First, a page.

Busy-ness Vs Productivity: 3 Little Things

by | May 1, 2018 | All |

Productivity seems to be the word of the day. It affects every business owner and is constantly on the lips of leaders everywhere. Productivity is paramount to business success, and especially to the solopreneur when he or she is solely in charge of getting things done!

I hear from many people today that they are “busy” or “keeping busy” or “too busy” and yes, I too am guilty of falling into the “busy-ness” pit myself.

As a business owner, it’s easy to find yourself pulling 12-hour days working both ON your business and IN your business. We can constantly feel as though we are on the go and despite the fact you have been “working” all that time, at the end of the day when you look back at your task list, it doesn’t feel like you have achieved much.

So how do we know that we have been “productive”?
What makes us productive?
And what time of the day do you feel most productive?

Different times of the day can be better for your biological clock and biorhythms when it comes to brain power, and in a previous post I outlined the best times of day for certain activities, in a chart called the “The Biological Day Plan.” These tips work well for me, and I find that my brain power is at its peak between 10 am – 2 pm, and I am most productive in my business between those times.

Due to natural biological rhythms, other times may not be as effective for heavy brain work but may be perfect for “doing tasks” such as paper tidy, file sorting, calls, and communication with others.

So based on what worked well for me, here are 3 strategies I found the most useful in keeping me on task instead of slipping back into busy la la land.

3 little things

  1. Get clear on your goals, the tasks that are needed to reach your goals, and your why. The best way to do this is to write up your bigger goals clearly on a board and have them in front of you during the day so you can stay connected to the bigger picture at all times. Only choose 1-3 goals at a time and write up specific and measurable tasks that need to be done to accomplish those goals. Sometimes, of course, we must put out fires and respond to client requests. But don’t let your entire day get taken up by responding to other people, because you’ll have no energy for your own business vision, dreams and goals. Block out time in your agenda in a specific colour for these tasks, and do not respond to any messages for the blocked-out time.This is the virtual “do not disturb” sign on your office door. Decide on which color and how many hours per week you can block out for these particular tasks and stick to it. With practice and patience, you will be able to implement this into your weekly habits and get a lot more done, with no distraction!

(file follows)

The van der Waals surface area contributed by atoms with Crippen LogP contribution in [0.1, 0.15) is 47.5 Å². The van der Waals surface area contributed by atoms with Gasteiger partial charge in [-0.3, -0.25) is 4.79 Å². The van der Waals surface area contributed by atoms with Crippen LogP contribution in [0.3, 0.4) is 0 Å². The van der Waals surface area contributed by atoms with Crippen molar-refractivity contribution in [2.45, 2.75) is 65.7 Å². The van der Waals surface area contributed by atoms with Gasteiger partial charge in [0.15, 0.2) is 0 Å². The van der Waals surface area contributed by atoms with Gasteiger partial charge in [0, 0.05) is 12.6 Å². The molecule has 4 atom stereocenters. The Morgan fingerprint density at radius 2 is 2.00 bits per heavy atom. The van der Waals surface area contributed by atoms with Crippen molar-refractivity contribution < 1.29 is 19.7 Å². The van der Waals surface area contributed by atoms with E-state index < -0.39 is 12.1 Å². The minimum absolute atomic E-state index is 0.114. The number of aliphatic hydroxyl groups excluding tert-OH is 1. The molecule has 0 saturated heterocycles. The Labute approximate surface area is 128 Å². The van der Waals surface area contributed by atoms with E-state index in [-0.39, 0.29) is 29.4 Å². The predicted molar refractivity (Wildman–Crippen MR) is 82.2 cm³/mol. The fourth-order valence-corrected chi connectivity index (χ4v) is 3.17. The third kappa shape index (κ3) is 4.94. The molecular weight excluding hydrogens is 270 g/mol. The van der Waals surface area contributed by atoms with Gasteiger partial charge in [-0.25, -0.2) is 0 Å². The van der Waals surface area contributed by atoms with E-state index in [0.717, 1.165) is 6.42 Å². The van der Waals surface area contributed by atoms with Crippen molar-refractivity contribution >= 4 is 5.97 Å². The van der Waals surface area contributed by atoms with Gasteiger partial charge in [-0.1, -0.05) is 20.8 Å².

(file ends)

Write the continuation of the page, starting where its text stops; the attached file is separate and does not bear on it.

2. Do the tasks that you are resistant to, first. When keeping your big picture goals in mind, look at the tasks that are going to move you there faster. It may be a bunch of little things that take a small amount of time each, or it may be a big hurdle you need to overcome. If the big thing will take you four or more hours, make sure you block out that amount of time during your do not disturb time. I find that sometimes when the big, arduous task keeps looming, I never seem to have the time in my agenda to knock it over, and these most important tasks keep getting left behind as the smaller, easier ones get attention first. This is because many of us, me included, do the little things first to make us feel more productive. They are easy, quick to achieve and can be ticked off before the end of the day which gives us a sense of accomplishment in doing them. But the truth may be, it does not move you towards the bigger picture at all.
  3. Race against the timer: When tackling those bigger, important tasks during your do not disturb time, use an egg timer, or a stopwatch on your phone to place a time limit on getting the task completed.  I find this technique, so effective that it keeps me pumped and enthusiastic even when the task may not be my favorite activity. If it will take you longer than an hour, set the timer for an hour only, then do some stretching, take a 10 min brain break, and move your body during that time. Once the break is over, set the timer for another hour and try and race against yourself to get it done before the timer goes off. See how fast you can work and try playing some upbeat music that will get your energy going and keep you motivated. My recommendation is for fast, upbeat classical music with no voice, so you do not get distracted by the words.

Some great tracks for getting your motivated are : Flight of the Bumble Bee and also the William Tell Overture

So go on, color code your agenda, have fun and BE PRODUCTIVE!

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